The first problem is that an int can be 1,2 or 4 bytes in size and it depends on the compiler, processor and OS. In this post I'll show how to use precisely defined types that you can use throughout your code so that you will not need to worry about the size of types.
Common types that you will use are signed and unsigned ints, so these will need to be defined and standardized:
Signed ints: sint8, sint16,sint32, sint64
Unsigned ints: uint8, uint16, uint32, uint64
For floating point I use, float32 and float64
The C language is missing the bool type, so I define this as well, which is great as I can now mix the embedded C code with the C++ unit test harness code running on my Windows PC. I also prefer returning a bool instead of error codes so as to keep things simple.
Here is an example of my defines.h that I use when writing C projects for PIC micro-controllers.
#ifndef DEFINES_H #define DEFINES_H #ifdef WIN32 typedef char sint8; // -128 T0 127 typedef unsigned char uint8; // 0 TO 255 typedef signed short sint16; // -32768 TO 32767 typedef unsigned short uint16; // 0 TO 65535 typedef long sint32; // -2147483648 TO 2147483647 typedef unsigned long uint32; //0 TO 4294967295 typedef float float32; //(1.4012984643248171e-45f) to(3.4028234663852886e+38f) typedef double double64; // 4.9406564584124655e-324 to 1.7976931348623158e+308 //A byte is a one byte unsigned integer typedef unsigned char BYTE; //A double word is a four byte unsigned integer typedef unsigned long DWORD; //A word is a two byte unsigned integer typedef unsigned short WORD; #else typedef signed int sint8; // -128 T0 127 typedef unsigned int uint8; // 0 TO 255 typedef signed long sint16; // -C32768 TO 32767 typedef unsigned long uint16; // 0 TO 65535 typedef signed long long sint32; // -2147483648 TO 2147483647 typedef unsigned long long uint32; //0 TO 4294967295 typedef float float32; //(1.4012984643248171e-45f) to(3.4028234663852886e+38f) //A byte is a one byte unsigned integer - already defined in CCS compiler //typedef unsigned int BYTE; //A word is a two byte unsigned integer typedef unsigned long WORD; //A double word is a four byte unsigned integer typedef unsigned long long DWORD; typedef unsigned char bool; #define true (bool)1 #define false (bool)0 #endif //C definition of null is (void *) 0, for C++ it is just 0 #ifndef NULL #ifdef __cplusplus #define NULL 0 #else #define NULL ((void *) 0) #endif #endif //Include guard #endif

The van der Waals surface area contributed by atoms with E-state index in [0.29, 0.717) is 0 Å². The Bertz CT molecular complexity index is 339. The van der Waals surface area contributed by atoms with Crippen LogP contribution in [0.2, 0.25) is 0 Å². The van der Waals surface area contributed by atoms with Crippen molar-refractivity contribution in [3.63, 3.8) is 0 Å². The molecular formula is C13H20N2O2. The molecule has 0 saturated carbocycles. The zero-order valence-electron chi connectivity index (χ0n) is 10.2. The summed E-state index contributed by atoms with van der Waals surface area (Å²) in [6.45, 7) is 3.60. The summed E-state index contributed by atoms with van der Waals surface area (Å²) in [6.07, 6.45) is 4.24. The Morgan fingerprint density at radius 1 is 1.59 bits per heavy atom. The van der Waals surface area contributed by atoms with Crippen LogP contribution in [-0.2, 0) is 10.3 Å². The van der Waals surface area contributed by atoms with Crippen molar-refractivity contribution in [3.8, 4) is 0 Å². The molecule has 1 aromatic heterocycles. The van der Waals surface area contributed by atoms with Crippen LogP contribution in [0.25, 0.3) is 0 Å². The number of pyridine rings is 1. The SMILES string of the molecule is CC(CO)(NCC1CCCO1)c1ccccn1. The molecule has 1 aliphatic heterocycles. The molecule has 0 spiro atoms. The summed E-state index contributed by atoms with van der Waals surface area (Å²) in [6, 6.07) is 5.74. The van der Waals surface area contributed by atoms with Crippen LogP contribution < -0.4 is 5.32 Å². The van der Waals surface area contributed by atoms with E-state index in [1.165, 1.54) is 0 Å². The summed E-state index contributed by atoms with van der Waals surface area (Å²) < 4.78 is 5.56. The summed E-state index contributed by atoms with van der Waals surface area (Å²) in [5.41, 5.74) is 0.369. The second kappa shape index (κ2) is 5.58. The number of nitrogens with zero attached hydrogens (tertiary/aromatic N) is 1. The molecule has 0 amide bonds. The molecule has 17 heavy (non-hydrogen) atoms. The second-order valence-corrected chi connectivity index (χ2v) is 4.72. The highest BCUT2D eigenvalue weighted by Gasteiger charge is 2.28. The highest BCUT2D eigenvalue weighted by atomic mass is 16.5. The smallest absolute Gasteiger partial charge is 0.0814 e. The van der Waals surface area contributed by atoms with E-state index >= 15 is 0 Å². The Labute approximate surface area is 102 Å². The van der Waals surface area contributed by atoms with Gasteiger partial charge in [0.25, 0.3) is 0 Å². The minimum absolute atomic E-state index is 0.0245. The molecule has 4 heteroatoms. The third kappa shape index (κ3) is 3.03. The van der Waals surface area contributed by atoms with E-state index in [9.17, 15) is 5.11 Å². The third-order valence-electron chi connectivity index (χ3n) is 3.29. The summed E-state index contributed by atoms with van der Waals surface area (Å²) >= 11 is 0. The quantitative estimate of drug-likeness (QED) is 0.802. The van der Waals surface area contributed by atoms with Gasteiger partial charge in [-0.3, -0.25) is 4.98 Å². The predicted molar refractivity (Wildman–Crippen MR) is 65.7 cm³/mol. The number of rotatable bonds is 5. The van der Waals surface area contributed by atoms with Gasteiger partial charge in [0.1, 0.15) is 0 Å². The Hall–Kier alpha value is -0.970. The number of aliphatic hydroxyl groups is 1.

In my future embedded C posts that I'll be using these types, eg sint16, in my example code.